Microsoft’s upcoming 10-inch ‘Surface Lite’ could pack Intel Pentium processors

While the latest Surface Pro generation that Microsoft advertised as “the most versatile laptop” last year is still arguably a great Windows 10-powered alternative for Apple’s market-leading iPad Pros, the Redmond-based tech giant cannot compete at a lower price point.

That’s where the entry-level 9.7-inch iPad is trying to fight off sub-$400 Chrome OS laptops and tablets, but a new Surface “line” is also expected to enter the arena soon with 10-inch screens, USB-C connectivity and a maximum of around nine hours of battery life between charges.

We’ve suspected for a while that Intel is still supposed to supply the processors for this low-cost Microsoft Surface family, a theory supported by recently published FCC certification documents.

But if you perhaps hoped you’d get an Intel Core M-series chip for less than the $799 currently charged for the cheapest Surface Pro configuration, a certain “master of cheap scoops” is here to crush your unrealistic dreams.

Still, you could do a lot worse than the Intel Pentium processors expected to power what WinFuture’s Roland Quandt calls the “Surface Lite.” That’s by no means a final name (or even a likely one), and it’s unclear where Quandt found this information.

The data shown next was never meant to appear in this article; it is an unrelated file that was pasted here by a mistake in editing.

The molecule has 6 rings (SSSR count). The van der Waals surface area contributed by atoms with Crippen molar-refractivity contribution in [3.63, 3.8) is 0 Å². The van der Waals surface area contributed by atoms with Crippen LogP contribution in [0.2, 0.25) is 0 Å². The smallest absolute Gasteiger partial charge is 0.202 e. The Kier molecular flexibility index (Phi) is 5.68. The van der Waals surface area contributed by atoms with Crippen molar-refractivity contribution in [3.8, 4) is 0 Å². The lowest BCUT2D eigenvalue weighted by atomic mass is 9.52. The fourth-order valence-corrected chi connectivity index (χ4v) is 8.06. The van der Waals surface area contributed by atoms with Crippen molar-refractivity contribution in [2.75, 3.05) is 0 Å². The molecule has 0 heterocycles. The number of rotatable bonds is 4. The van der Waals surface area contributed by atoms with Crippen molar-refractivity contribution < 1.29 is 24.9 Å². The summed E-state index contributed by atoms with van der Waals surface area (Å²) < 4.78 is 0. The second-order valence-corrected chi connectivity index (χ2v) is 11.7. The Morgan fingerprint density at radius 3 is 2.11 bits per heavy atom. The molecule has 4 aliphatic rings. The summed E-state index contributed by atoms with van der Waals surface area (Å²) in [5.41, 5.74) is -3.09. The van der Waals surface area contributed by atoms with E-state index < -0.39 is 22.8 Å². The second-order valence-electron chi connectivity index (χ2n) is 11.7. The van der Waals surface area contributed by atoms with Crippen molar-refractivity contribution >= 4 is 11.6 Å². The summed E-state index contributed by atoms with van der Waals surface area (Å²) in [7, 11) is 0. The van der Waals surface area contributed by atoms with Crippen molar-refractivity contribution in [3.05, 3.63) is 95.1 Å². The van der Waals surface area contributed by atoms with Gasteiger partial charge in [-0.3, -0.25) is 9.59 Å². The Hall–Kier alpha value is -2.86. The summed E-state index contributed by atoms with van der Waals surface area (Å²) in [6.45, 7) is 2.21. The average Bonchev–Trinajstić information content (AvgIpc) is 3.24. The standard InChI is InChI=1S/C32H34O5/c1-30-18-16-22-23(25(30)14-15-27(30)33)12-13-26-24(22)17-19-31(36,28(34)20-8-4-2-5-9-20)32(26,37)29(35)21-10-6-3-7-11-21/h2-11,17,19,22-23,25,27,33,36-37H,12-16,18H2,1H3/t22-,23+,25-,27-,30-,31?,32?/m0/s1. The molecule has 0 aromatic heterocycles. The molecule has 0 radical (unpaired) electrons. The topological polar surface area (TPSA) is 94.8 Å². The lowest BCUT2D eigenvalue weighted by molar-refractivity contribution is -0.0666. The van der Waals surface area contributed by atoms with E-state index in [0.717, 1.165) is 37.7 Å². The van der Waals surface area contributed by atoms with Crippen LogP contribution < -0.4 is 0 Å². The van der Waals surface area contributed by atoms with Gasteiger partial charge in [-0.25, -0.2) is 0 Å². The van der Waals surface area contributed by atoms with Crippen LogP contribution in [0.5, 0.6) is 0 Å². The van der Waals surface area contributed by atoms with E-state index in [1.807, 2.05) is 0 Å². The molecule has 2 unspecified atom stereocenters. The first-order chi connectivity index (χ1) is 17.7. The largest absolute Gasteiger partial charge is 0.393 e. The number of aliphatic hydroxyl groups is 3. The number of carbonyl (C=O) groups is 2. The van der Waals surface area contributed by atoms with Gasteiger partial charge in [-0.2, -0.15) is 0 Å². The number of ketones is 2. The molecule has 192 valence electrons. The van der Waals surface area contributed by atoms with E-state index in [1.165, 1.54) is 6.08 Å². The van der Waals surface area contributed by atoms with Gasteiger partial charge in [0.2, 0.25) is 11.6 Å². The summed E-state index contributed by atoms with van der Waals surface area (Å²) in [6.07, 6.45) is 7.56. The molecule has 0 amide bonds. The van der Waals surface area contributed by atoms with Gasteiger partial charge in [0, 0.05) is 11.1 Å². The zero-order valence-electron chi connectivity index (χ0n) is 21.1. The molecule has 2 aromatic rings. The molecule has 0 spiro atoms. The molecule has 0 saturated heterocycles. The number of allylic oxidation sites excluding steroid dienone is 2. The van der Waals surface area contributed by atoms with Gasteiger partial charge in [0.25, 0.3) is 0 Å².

But the tipster’s anonymous sources are usually reliable, so there’s really no reason to doubt the Surface Lite roster will include models with Intel Kaby Lake and Gemini Lake inside. Specifically, an ultra-affordable version almost certainly packing a Pentium Silver N5000 processor, and slightly pricier SKUs based on Pentium Gold 4410Y and/or 4415Y silicon. That’s not bad at all for a budget-friendly Windows 10 tablet.

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About The Author
Adrian Diaconescu
Adrian has had an insatiable passion for writing since he was in school and found himself writing philosophical essays about the meaning of life and the differences between light and dark beer. Later, he realized this was pretty much his only marketable skill, so he first created a personal blog (in Romanian) and then discovered his true calling, which is writing about all things tech (in English).